Carolina Brewery Event Builds Burgers, Builds Community
I was lucky enough to be on the panel of judges for the Carolina Brewery’s Build A Brewery Burger competition this past weekend, held at their Pittsboro location. I’ll first admit that I’m not usually a fan of columns written in the first person, but sometimes it’s necessary — like when telling a story. And that’s exactly what a recap of the Brewery event deserves: a great story.
In its third year, the competition asks locals to submit recipes for a beef burger, with the winner’s design finding its way onto the fall menu at the restaurant. There are hundreds of submissions every year, which are eventually whittled down to six finalists. The ultimate selection is not only based on the judge’s panel, but also with a “people’s choice” element, based on which burger customers like the most. If this sounds like a community get-together as opposed to just a publicity stunt, you’re starting to understand why it’s such a cool event for Chapel Hill and the surrounding area.
A portion of the proceeds even go to the Sunrise Theater Charity in Southern Pines, in memory of Mary Rice — a founding member of the Carolina Brewery, and the mother of Chris Rice, one of the original owners of the Chapel Hill establishment. Mary was a devoted contributor to local arts and the theater in her hometown of Southern Pines — where the Brewery hosts a golf tournament every year in her memory. And what better way to celebrate Mary than by supporting her hometown and hometown-in-spirit of Chapel Hill with fantastic food, beer and arts.
Carrying on this connection to the surrounding community, Restaurant Director of Operations Matt Clements makes sure the beef is all natural and local — partnering with Lilly Den Farm in Goldston, NC. The Brewery donates their spent grains to the farm, which then repays the favor by supplying Matt (and more importantly, his customers) with hormone and antibiotic-free beef that is raised responsibly, humanely, and locally.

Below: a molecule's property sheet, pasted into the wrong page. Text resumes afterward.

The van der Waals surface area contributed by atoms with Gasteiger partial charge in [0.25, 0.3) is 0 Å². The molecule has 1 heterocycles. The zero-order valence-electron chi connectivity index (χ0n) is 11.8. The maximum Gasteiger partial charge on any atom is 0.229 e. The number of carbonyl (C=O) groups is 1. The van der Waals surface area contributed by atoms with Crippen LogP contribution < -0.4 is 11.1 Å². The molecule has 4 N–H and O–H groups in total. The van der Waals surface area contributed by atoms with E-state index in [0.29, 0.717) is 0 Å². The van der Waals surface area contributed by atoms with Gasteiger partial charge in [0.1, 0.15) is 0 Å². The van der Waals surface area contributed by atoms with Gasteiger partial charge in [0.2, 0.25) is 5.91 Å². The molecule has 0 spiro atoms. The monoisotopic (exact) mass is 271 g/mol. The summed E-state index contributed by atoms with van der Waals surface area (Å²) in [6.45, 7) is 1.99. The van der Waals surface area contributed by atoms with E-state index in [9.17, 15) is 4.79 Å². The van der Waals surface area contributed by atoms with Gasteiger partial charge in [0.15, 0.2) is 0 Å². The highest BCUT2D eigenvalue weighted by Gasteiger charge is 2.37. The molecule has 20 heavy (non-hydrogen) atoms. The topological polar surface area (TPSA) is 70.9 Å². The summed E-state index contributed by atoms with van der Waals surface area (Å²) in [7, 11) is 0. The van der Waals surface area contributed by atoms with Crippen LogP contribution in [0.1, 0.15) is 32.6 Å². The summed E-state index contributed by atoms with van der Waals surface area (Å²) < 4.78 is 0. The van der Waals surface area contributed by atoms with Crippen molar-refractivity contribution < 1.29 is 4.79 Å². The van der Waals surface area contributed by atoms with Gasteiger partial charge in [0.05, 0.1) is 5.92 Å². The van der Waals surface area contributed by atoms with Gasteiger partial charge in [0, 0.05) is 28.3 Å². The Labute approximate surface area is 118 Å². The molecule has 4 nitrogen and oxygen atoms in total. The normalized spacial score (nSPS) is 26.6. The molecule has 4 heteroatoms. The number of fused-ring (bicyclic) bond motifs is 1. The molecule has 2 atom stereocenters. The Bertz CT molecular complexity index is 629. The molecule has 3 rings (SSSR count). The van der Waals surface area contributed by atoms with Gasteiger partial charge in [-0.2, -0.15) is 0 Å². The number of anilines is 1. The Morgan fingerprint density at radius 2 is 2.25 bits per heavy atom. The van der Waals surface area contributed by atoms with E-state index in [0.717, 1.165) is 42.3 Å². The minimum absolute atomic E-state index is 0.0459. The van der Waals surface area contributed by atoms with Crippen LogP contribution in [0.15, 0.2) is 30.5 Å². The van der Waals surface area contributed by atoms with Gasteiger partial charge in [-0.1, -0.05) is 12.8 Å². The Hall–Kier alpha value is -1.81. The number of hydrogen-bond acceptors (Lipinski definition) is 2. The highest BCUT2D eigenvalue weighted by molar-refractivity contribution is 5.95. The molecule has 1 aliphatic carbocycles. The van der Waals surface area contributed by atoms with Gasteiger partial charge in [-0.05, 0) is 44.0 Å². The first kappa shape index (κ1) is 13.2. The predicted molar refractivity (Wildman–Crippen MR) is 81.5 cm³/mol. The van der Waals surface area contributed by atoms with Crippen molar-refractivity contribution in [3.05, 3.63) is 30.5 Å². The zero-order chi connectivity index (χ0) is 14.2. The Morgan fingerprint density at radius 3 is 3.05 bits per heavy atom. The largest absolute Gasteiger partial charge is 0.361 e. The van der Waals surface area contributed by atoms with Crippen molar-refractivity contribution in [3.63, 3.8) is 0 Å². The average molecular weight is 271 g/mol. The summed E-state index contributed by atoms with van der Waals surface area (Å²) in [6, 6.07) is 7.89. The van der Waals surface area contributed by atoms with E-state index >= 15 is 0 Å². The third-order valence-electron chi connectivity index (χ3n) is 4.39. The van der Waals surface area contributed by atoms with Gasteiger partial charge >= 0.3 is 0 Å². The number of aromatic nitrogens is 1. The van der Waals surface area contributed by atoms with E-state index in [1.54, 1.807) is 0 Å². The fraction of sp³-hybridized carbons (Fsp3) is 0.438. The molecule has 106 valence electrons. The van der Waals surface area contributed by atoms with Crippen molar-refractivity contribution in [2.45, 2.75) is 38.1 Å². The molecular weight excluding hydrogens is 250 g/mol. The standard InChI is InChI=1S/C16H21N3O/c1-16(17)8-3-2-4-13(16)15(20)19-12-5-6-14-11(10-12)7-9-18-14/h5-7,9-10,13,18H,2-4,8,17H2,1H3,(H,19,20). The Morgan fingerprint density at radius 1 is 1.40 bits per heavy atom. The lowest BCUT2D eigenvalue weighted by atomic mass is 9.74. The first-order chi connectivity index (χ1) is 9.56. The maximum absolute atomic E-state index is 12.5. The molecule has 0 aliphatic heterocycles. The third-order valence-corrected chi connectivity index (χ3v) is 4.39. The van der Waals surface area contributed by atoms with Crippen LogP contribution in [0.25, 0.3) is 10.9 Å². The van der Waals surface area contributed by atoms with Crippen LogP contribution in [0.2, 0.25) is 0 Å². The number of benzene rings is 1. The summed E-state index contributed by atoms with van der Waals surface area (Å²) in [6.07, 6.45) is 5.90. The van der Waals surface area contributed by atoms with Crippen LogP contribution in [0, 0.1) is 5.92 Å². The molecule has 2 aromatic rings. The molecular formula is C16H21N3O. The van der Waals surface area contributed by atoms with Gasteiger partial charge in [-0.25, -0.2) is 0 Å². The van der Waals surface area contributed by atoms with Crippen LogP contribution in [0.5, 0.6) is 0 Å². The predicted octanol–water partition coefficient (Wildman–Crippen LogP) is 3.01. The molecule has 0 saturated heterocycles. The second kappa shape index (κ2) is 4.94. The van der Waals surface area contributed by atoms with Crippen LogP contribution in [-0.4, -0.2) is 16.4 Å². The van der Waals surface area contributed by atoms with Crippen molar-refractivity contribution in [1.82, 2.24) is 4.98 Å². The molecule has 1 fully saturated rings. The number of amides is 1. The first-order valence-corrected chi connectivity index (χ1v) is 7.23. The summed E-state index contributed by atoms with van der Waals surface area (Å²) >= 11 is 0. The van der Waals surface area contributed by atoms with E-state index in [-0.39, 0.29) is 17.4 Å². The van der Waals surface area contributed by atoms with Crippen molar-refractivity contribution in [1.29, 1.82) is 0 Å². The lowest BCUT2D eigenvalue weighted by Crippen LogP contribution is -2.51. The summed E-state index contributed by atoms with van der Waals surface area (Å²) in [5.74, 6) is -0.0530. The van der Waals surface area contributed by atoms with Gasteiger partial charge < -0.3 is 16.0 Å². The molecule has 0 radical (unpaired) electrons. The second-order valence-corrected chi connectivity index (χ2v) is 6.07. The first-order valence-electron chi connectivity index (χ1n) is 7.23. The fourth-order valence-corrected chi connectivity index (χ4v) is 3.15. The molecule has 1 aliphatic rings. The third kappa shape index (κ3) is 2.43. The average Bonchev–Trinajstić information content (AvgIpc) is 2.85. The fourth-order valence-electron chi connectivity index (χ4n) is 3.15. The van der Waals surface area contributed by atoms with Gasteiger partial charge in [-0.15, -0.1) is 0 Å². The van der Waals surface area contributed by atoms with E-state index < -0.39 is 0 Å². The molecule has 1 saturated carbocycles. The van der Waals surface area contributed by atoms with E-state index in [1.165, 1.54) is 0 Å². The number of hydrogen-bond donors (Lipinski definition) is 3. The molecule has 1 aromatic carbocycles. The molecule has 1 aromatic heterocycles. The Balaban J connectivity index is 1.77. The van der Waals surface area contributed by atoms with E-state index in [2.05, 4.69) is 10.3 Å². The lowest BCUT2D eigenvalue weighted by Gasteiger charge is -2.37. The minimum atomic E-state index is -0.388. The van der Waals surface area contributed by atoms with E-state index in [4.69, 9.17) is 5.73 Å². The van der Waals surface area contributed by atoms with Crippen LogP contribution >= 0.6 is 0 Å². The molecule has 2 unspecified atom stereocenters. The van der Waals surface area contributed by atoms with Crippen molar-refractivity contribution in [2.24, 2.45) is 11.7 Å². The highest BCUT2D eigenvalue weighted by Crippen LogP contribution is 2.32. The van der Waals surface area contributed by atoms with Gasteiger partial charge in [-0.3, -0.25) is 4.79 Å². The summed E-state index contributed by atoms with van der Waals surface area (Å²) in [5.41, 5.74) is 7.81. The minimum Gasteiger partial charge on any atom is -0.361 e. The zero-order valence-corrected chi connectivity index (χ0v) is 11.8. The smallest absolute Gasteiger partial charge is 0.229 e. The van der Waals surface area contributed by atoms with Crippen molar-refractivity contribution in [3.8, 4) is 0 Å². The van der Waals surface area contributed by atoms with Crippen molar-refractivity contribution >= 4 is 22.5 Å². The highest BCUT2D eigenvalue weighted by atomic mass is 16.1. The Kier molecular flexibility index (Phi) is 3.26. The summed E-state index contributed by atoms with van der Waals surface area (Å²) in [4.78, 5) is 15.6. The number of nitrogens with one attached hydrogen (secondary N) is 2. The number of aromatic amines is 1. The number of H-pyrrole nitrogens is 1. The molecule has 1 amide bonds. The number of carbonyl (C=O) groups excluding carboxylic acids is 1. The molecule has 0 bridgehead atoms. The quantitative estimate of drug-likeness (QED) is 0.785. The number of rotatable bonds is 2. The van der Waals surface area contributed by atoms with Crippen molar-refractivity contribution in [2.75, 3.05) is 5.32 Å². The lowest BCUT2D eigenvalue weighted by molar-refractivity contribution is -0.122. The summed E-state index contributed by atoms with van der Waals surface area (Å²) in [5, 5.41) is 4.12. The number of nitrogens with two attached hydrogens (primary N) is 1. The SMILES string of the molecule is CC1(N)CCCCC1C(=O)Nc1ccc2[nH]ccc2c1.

And, my goodness, was this beef good. The burgers were just fantastic (cooked perfectly by the Brewery’s chefs no less — remember, because the beef is locally sourced it can be cooked medium-rare). Of the six finalists, there were ultra-creative choices likes the Asian Persuasion (delicious Portobello/umami mixture) and Sweet & Spicy (peach chutney!), gorgeous presentations like the Mac & Bleu (blue cheese macaroni — the judge’s eventual favorite) and Caprese (fresh mozzarella and basil), and classic savory concoctions like the Tar Heel Tex (a chili-esque flavor with cumin) and the San Antonio (refried black beans, salsa and fritos).
I could have delved much deeper into the actual ingredients and judge’s critiques, but that wasn’t really the point here — which was perfectly illustrated by the runner-up’s response to the final tally. The San Antonio Burger (my favorite!) came in a close second, and naturally the designer was disappointed. But not for why you think. Did they want to win? Sure. But what they really wanted was just to be able to eat their favorite burger and share it with friends when they went to their favorite brewery! That was way more important than any sort of award. How cool is that?
For everyone involved, it wasn’t really about the prize or pride in “winning” — it was about contributing great food and great times to their loved ones and local hangouts. And if you haven’t already guessed it, maybe they weren’t actually building burgers at all, but community.
And that right there is a great story.
Update: The Mac and Bleu Burger won the Judge’s and People’s Choice voting in the closest contest yet!
All photography via Matt Clements and the Carolina Brewery